City Council and Southwest Voter Registration Education Project work together to ensure minority residents’ voting rights
Today, the Orange County Superior Court granted approval of a jointly submitted motion intended to further the mutual effort to make cumulative voting a reality in Mission Viejo. The unique demographic and geographic characteristics as identified by both the Plaintiff’s and the City’s demographers make district-based voting a poor choice remedy to empower minority voters and to cure the unintended violation of the California Voting Rights Act identified in 2018.
Cumulative voting is used when a city has a large number of minority voters, but they are scattered so evenly through the community that it is impossible to draw a district that gives those voters a “minority-majority.”
“This is a proud day … as we are one step closer to being the first California city to institute cumulative voting for the benefit of all Mission Viejo voters,” said Mayor Brian Goodell. “We are grateful the Orange County Superior Court agreed that district-based voting doesn’t give minority voters an adequate voice in our community. Since day one of this legal action, it’s been our duty to ensure everyone’s voice can be heard.”
Mayor Goodell’s comments represent the sincere dedication of the City Council to honor all voters in this City and not take the easy way out. Honoring the “spirit” of the California Voting Rights Act (adopted in 2001) is more challenging than merely following the letter of the law by adopting districts from which a Council Member is elected. Both the Plaintiff and the City hired demographers who independently determined that a minority-majority district cannot be crafted here. This means that no district would effectively grant minority voters the chance to have their votes elect a preferred candidate. Rather than only satisfying the letter of the law, the parties sought the most effective voting process that would benefit minority residents by providing a fair opportunity to elect their representatives. Cumulative, or perhaps limited voting, has been successfully implemented in other parts of the country and was determined to provide the best chance to give minority voters a voice and a chance to succeed.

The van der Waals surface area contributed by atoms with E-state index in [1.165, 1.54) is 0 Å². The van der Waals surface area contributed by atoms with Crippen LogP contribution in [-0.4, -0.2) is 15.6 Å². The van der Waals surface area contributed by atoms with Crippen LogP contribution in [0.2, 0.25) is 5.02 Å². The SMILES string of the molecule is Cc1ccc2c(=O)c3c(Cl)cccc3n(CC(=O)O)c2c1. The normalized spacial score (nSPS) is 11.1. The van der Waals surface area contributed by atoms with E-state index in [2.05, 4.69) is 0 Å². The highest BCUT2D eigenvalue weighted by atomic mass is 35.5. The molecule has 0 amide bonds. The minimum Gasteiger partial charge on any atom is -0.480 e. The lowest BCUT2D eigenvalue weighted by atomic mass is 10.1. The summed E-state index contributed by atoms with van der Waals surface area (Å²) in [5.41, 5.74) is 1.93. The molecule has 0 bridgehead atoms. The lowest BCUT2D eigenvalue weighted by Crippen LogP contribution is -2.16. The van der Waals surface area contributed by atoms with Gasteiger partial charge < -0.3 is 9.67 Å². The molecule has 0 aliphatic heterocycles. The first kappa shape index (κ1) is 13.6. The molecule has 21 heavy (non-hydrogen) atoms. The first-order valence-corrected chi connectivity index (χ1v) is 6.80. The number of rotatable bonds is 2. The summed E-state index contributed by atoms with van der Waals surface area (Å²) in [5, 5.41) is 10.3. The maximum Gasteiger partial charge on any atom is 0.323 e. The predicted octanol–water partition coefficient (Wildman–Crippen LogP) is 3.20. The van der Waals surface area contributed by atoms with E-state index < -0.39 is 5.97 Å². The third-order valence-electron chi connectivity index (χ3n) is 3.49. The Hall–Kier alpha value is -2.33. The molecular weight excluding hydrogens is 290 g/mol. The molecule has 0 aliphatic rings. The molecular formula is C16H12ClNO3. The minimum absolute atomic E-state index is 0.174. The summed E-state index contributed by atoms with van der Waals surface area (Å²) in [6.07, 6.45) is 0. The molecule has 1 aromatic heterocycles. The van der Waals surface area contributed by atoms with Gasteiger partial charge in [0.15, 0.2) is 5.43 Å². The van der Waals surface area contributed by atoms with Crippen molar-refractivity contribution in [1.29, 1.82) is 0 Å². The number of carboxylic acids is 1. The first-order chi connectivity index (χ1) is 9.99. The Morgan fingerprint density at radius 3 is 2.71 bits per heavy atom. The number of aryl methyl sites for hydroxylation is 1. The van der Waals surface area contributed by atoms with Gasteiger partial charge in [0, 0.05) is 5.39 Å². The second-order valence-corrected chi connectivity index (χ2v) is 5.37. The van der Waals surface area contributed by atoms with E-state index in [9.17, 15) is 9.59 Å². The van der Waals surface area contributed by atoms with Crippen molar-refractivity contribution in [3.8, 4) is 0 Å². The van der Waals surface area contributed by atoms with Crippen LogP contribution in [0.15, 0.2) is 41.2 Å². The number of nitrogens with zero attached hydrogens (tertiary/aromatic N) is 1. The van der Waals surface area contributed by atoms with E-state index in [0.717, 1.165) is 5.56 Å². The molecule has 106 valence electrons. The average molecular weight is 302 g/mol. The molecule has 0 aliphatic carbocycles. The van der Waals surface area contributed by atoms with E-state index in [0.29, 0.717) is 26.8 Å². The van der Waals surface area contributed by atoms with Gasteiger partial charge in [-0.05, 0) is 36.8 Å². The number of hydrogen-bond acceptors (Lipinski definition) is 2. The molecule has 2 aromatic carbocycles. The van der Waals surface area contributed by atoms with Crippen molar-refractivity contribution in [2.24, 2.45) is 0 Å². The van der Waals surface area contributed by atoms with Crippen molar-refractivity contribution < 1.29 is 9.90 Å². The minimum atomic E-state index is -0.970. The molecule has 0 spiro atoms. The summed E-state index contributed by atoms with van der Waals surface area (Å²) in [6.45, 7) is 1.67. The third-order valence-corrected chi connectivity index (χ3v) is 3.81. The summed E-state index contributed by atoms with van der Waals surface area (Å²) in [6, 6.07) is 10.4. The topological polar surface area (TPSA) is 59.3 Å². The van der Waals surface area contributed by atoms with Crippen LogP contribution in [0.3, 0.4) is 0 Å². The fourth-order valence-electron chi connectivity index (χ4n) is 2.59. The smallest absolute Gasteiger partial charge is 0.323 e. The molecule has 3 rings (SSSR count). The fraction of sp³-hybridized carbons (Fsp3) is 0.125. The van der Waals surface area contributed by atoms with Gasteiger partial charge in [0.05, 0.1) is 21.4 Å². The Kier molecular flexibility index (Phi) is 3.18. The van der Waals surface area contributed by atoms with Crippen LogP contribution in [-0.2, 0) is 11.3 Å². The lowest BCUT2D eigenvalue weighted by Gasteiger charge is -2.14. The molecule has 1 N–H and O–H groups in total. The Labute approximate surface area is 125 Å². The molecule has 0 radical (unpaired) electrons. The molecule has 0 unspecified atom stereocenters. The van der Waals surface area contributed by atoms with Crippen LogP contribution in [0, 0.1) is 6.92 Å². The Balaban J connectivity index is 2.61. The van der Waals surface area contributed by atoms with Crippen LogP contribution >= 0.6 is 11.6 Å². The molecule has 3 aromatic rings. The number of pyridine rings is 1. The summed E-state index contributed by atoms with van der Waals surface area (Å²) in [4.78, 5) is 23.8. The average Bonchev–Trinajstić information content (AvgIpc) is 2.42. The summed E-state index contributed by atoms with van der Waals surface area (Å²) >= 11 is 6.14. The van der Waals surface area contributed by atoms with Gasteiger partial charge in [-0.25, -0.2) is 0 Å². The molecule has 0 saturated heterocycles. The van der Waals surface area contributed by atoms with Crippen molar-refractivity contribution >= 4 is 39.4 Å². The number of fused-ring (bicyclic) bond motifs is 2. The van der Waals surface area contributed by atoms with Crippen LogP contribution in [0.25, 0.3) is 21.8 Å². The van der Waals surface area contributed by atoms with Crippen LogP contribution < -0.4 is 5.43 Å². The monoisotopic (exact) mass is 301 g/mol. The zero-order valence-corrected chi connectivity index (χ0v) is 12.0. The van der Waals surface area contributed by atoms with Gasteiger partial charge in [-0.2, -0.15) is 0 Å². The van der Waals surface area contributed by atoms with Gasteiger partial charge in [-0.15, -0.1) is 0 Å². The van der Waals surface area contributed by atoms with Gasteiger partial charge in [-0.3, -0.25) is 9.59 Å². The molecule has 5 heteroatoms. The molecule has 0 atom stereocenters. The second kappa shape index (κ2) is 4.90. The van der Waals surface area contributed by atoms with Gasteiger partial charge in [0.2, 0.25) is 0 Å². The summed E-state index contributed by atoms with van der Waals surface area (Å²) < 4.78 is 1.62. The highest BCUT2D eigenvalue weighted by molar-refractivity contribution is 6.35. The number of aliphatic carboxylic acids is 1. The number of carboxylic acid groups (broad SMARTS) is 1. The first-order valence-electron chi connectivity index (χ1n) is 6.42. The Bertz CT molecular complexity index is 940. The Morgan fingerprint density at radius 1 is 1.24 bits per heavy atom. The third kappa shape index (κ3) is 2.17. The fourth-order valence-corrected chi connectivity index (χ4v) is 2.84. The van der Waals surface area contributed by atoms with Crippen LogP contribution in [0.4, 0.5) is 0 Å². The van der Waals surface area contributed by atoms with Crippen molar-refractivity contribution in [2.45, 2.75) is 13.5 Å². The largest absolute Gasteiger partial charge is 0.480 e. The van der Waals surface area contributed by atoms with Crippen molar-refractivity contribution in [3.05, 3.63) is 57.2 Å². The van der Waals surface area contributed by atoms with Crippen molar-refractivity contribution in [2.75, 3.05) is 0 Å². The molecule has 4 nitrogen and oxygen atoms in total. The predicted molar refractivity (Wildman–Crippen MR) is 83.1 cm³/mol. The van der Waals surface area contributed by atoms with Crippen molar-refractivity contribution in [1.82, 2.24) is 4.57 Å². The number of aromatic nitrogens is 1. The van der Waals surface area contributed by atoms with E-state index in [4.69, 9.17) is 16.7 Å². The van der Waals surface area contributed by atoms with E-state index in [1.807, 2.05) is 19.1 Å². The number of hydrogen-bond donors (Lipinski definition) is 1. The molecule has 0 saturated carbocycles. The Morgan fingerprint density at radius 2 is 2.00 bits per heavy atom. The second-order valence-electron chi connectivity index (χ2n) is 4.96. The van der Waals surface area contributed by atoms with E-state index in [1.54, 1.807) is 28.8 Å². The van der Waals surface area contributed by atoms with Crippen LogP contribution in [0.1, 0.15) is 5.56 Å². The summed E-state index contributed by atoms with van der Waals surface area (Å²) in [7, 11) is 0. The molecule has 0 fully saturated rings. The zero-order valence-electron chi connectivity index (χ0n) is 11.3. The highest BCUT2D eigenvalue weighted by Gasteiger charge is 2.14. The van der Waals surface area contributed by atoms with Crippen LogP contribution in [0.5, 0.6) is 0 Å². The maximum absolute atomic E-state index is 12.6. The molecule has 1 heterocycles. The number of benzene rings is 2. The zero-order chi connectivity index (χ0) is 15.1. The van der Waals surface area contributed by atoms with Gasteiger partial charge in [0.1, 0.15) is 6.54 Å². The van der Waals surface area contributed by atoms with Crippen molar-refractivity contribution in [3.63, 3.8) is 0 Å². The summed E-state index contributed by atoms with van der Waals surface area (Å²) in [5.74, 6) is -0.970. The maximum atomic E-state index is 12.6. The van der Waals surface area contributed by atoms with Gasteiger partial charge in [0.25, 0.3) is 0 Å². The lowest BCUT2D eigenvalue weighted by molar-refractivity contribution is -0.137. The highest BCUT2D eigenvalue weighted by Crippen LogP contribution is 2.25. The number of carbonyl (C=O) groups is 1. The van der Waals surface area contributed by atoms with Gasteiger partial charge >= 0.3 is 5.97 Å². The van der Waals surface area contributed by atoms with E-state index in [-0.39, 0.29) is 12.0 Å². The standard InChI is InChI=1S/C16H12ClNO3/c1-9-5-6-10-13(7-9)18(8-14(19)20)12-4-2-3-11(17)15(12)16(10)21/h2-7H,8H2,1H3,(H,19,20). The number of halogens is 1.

The City Council has strongly supported the effort to bring this “new to California” voting protocol into reality. While it is instituted in other states, ours would be the first time it is used in California.
“As we all know, new procedures take time to advance into reality, but if we persevere, we can accomplish great things,” Mayor Goodell said.
The pursuit of cumulative voting impacts the existing form of at-large citywide voting that is currently the law in Mission Viejo. Through the cooperation of all parties, the City will – pursuant to judicial approval gained on July 16, 2020 – host one final “at-large” vote. This should be for a two-year term for two City Council Members as set forth in the Amended Stipulated Judgement offered and agreed to by both parties.
The community has also asked how to interpret the existing election law of the City. This was discussed at the City Council Meeting of July 14, 2020, and the summary of that overview is available by video recording here and by transcript here.
The foregoing is intended to address the facts about the current voting ordinances and the carefully tailored remedy we all seek to empower minority voters in the City.
Seeking a full and equal vote for every voter not based on race or other criteria is the City Council’s goal. The Council seeks to give a full equal vote to ensure the course this City takes is the greatest it can be for every person.
“Everyone’s vote counts, and we want all constituents to have an opportunity to achieve their goals and participate in our vibrant community through their vote, and that’s the reason we are pursuing this course of action,” Mayor Goodell said.
I won't pretend to understand all the ins and outs of the city's politics. But it seems to me that the current incumbents are mostly motivated to retain their positions by not permitting district voting as three of them live in the same district. There are several other issues with which I'm concerned and with which I believe the city council has been less than transparent. And I wonder why our city's attorney is a one-person law office and not a well established law firm. Again, I'm not privy to all the insider information but from what I do know, I have concerns.
Thank you Margo. It seems like these actions take away an individuals voting rights as opposed to strengthening them.
The approval of a cumulative voting plan is a welcome move. It will open up the opportunities for a more just representation of the views of everyone in the city.